In what is claimed as a first in the country, Kozhikode resident Anamika Leo became the first transgender referee to officiate a recognised sports event in India.
On 29 January, Leo officiated a Kerala state-level Kurash competition held at MES College, in Ernakulam’s Perumbavoor, organised by the Kerala State Kurash Association.
Leo, herself a Kurash player, has already secured the licence to officiate competitions. However, for Leo, the path towards achieving the feat was a difficult one.
A transwoman, Leo, has previously represented Kerala in Kurash competitions at the national level twice and also had stints as an athlete in events like judo and shotput.
Kurash — meaning reaching the goal with the just or fair way in the Uzbek language — is one of the ancient martial art forms, dating back to more than 3,000 years. It is an upright jacket grappling form which originated in what is today Uzbekistan
Transgenders are one of the most stigmatised groups in society. Post-transition stigma experiences among transgender individuals have received limited attention. The same is the case with 29-year-old Leo.
Speaking to South First, Leo said the stigma still exists in the country when transgenders indulge in sports at a professional level.
She said even the thought process of sports associations is in binaries. She lauded the Kerala Kurash Association for taking “a big step forward”.
“I have known her for the last five years and she is an excellent athlete. All we had to do was to provide an environment for her to come forward and perform like a normal athlete,” Rajan Varghese, international referee and technical chairman, Kurash Association of India, said.
Varghese, also the general secretary of the Kerala Kurash Association, coached Leo in the sport.
As Leo’s sisters were judokas, she took to judo at a younger age. Apart from Kurash, she has also participated in judo, shotput and ju-jutsu competitions.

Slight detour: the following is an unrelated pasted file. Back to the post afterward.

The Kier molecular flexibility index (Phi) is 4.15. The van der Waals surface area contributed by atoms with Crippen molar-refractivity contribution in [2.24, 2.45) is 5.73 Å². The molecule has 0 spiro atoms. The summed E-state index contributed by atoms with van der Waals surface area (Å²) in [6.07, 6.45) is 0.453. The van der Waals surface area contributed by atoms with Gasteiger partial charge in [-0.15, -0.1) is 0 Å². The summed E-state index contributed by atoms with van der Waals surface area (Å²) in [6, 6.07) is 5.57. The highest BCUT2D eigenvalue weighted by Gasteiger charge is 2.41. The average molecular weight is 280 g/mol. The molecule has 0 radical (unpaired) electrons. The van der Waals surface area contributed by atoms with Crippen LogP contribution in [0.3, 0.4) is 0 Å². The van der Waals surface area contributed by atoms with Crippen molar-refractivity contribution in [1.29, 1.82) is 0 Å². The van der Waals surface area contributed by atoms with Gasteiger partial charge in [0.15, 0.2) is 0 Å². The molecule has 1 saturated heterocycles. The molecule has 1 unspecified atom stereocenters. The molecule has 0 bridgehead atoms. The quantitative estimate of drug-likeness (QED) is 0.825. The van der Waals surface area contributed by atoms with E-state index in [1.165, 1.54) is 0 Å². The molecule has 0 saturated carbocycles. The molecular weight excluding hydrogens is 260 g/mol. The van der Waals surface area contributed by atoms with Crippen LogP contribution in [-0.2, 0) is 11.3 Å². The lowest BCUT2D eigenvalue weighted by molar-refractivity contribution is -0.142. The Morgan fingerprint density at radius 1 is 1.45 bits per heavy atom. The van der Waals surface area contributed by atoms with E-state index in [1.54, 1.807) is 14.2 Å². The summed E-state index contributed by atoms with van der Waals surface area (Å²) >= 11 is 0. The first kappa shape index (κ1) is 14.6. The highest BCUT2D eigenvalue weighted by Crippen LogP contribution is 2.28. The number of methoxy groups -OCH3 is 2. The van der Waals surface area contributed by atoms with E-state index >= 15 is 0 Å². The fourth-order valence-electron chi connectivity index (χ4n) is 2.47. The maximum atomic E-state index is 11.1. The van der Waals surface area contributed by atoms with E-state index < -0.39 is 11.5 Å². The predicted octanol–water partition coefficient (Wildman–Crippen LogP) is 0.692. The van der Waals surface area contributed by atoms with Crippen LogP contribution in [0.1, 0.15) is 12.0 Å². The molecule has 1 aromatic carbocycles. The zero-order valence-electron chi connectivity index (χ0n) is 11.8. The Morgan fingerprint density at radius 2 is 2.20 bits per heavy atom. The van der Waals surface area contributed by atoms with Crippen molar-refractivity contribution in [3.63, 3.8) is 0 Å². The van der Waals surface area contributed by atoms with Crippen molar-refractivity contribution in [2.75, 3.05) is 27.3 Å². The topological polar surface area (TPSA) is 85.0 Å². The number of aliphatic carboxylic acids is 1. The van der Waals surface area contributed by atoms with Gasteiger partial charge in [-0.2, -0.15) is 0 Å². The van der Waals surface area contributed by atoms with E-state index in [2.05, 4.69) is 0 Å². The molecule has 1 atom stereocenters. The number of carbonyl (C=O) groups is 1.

In 2019, she won the gold medal in shotput in the Calicut University’s Interzone Transgender Athletic Meet
She is now pursuing a Master’s degree in International Finance from Calicut University.
Wanted: A transgender policy
On 15 April 2014, the Supreme Court directed the central and state governments to grant legal recognition to transgender identity.
Following the directive, Kerala implemented a transgender policy, making it the first state in the country to have such a policy.
Speaking to South First, Leo said although the Kerala government has a transgender policy, it does not have clear laws in the domain of sports.
She called for a national sports policy for transgenders to overcome the several hurdles her community members face while participating in sports events.
“Each day is a struggle for a transperson — from the moment s/he announces her/his identity. Participating in a prominent event is a difficult thing,” she said.
“If there is a transgender policy in India for sports, then it would ease our complications. At present, transgender policies in sports are available in nations like New Zealand, the UK, etc. As India doesn’t have such a policy, we have to fight legally before each event,” she said.
Leo thanked the Kerala Kurash Association for giving her the opportunity to officiate in the competition despite the stigma.
“I have experienced of sports bodies prohibiting me from events since I am a transgender. We can say that there is hardly any sportsperson who is a transgender in Kerala. There are numerous hurdles for a transgender, especially in sports, as they (sports bodies) still think in binaries of men and women.” she added.
Leo also recounted an instance when she was disallowed to compete in a district-level judo competition. Later, she had to file a case in the high court.
The high court judged that every Indian citizen has equal rights and until transgenders have a separate category, the event should be held according to international rules that allow transwomen to compete in the women’s category.
Leo was allowed to compete after the court ruled in her favour.
Sports should be inclusive
Anil A, a queer ally who has been working on issues pertaining to transgender communities told South First that policies in the field of sports should be inclusive.
The 2014 Supreme Court judgment primarily stressed on the issue of inclusiveness of gender minorities, he pointed out.
“Certain women in the field of sports, too, are opposed to transwomen participating along with other women. Their opinion should also be considered and technical issues related to this problem should also be taken into account,” he opined.
However, Anil said there aren’t enough transgenders who participate in sports activities and governmental intervention is needed to equip transgenders and provide them with a friendly ecosystem in sports.
He also recounted the period when there was a lack of women athletes in many of the sports events in the country.
“This cannot be done all of a sudden. The situation will gradually change,” he added.
Anil suggested that an expert committee should be set up by governments to find a solution to the issue, after weighing the opinions of all stakeholders.